American adults employed in full-time positions work an average of 47 hours per week, nearly a full day longer than a “normal” work week. Many more people work overtime hours, assuming that a greater amount of time spent on the job means getting more done. However, the results of a recent experiment in Sweden run counter to this idea, showing that putting in fewer hours may offer better results. In an experiment last year, nursing home employees at Svartedalens in Gothenburg, Sweden, switched to a six-hour workday, with no cut in pay. According to an audit performed in mid-April, the program improved productivity, worker health, and reduced absenteeism.
Could shorter workdays increase productivity for you and your employees? We explore the pros and cons of a shorter workday.
To test the effectiveness of a six-hour work day, amounting to 30 hours of work per week instead of the traditional 40, the Svartedalens nursing home in Sweden implemented a new work schedule for its employees and did an audit to determine the results one year later. The data showed a decrease in absenteeism, higher levels of productivity and improved employee health. Workers also reported greater job satisfaction, a factor that may have contributed to the fact that they were able to get more work done.
Similar results were noted when the Sahlgrenska University Hospital reduced hours and expanded its staff to cover the new shift rotation. Efficiency increased to the point where the hospital was able to not only complete more operations but also take on other procedures that they previously didn’t have time for.
Statistics from the Svartedalens experiment showed that the nurses on the shorter work shifts were 2.8 times less likely to take time off over a two-week period and took half as much sick leave as those on traditional shifts. If these results could be replicated in other work environments, it would mean more time on the job despite the shorter work week. Employees with truncated work schedules also tend to concentrate more on their jobs, attempting to optimize the hours that they have instead of being distracted by other activities such as browsing social media or shopping online. Having more time to rest and recharge outside of the office fuels this higher level of concentration so that each hour is spent working at full capacity.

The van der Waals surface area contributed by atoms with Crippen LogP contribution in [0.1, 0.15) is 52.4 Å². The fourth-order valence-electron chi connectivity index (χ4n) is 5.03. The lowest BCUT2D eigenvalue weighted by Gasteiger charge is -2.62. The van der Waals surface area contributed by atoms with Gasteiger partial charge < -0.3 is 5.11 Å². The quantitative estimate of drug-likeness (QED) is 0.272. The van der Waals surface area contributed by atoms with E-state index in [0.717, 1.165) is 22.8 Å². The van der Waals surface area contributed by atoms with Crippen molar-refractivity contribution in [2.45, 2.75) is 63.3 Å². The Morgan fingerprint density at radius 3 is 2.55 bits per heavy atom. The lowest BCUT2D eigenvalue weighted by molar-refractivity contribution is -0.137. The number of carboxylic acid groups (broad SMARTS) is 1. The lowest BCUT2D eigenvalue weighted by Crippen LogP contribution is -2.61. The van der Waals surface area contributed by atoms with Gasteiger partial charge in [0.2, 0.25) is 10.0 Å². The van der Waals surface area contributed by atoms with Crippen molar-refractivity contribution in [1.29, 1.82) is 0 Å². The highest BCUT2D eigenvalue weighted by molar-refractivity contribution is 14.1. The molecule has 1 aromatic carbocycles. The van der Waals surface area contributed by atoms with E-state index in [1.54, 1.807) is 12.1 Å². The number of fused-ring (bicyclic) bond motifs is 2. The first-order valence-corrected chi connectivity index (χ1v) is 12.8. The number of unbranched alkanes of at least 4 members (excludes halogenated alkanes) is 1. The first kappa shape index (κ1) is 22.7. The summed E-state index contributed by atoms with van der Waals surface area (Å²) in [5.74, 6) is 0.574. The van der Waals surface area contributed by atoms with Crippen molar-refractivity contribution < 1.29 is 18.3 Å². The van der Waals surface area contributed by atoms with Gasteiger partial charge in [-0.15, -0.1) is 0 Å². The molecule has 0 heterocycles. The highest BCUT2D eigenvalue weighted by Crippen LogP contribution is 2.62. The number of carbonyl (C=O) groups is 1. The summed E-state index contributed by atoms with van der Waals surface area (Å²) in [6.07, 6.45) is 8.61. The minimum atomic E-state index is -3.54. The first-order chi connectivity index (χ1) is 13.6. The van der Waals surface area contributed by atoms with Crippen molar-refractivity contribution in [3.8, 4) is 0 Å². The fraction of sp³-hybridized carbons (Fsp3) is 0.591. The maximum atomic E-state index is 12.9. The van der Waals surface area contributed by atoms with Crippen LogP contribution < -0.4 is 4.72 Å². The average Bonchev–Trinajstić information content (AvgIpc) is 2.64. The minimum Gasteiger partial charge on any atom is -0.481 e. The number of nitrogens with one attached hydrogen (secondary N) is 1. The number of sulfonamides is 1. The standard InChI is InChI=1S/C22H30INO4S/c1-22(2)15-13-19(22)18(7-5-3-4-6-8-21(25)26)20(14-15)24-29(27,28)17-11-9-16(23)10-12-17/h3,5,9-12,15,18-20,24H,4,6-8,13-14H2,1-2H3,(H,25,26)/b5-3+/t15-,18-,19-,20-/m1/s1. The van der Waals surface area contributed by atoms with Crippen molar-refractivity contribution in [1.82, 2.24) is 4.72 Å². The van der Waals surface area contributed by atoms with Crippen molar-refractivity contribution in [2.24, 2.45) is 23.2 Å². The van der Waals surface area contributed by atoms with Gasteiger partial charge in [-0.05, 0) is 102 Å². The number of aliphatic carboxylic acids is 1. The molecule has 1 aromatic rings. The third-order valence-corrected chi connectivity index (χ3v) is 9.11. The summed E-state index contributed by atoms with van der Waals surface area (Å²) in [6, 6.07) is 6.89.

Some critics of the 30-hour work week point out that time working means decreased pay and less money circulating in the economy. In order to promote continued economic growth, it might be necessary for employers to pay more per hour. However, given the increased productivity observed in companies trying out this new work model, higher pay may be possible with the corresponding increase in profits. More studies need to be conducted to determine the long-term viability of this unconventional business model.
After decades of putting work before family, health and personal time, it may be difficult for Americans to acclimate to the idea of a shorter work week. However, many employers are already experimenting with flexible hours and alternative work environments in an attempt to help employees reach a state of balance. If these approaches turn out to be as successful as the experiment in Sweden, the 30-hour work week may one day become a viable possibility.
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